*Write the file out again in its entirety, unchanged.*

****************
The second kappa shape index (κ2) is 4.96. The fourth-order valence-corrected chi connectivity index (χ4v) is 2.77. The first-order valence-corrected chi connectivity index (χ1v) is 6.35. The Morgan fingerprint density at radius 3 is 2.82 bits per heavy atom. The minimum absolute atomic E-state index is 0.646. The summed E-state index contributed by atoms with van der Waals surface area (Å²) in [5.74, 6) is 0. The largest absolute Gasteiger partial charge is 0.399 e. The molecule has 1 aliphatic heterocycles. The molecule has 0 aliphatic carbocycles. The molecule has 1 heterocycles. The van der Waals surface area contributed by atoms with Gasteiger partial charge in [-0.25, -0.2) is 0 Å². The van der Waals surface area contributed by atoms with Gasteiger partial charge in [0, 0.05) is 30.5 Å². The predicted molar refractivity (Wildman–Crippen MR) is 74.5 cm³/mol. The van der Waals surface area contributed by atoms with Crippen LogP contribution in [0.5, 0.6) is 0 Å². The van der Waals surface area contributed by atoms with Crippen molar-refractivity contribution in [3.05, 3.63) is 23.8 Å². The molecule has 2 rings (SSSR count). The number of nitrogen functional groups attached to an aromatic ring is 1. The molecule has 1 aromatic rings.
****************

The second kappa shape index (κ2) is 4.96. The fourth-order valence-corrected chi connectivity index (χ4v) is 2.77. The first-order valence-corrected chi connectivity index (χ1v) is 6.35. The Morgan fingerprint density at radius 3 is 2.82 bits per heavy atom. The minimum absolute atomic E-state index is 0.646. The summed E-state index contributed by atoms with van der Waals surface area (Å²) in [5.74, 6) is 0. The largest absolute Gasteiger partial charge is 0.399 e. The molecule has 1 aliphatic heterocycles. The molecule has 0 aliphatic carbocycles. The molecule has 1 heterocycles. The van der Waals surface area contributed by atoms with Gasteiger partial charge in [-0.25, -0.2) is 0 Å². The van der Waals surface area contributed by atoms with Gasteiger partial charge in [0, 0.05) is 30.5 Å². The predicted molar refractivity (Wildman–Crippen MR) is 74.5 cm³/mol. The van der Waals surface area contributed by atoms with Crippen LogP contribution in [0.5, 0.6) is 0 Å². The van der Waals surface area contributed by atoms with Crippen molar-refractivity contribution in [3.05, 3.63) is 23.8 Å². The molecule has 2 rings (SSSR count). The number of nitrogen functional groups attached to an aromatic ring is 1. The molecule has 1 aromatic rings.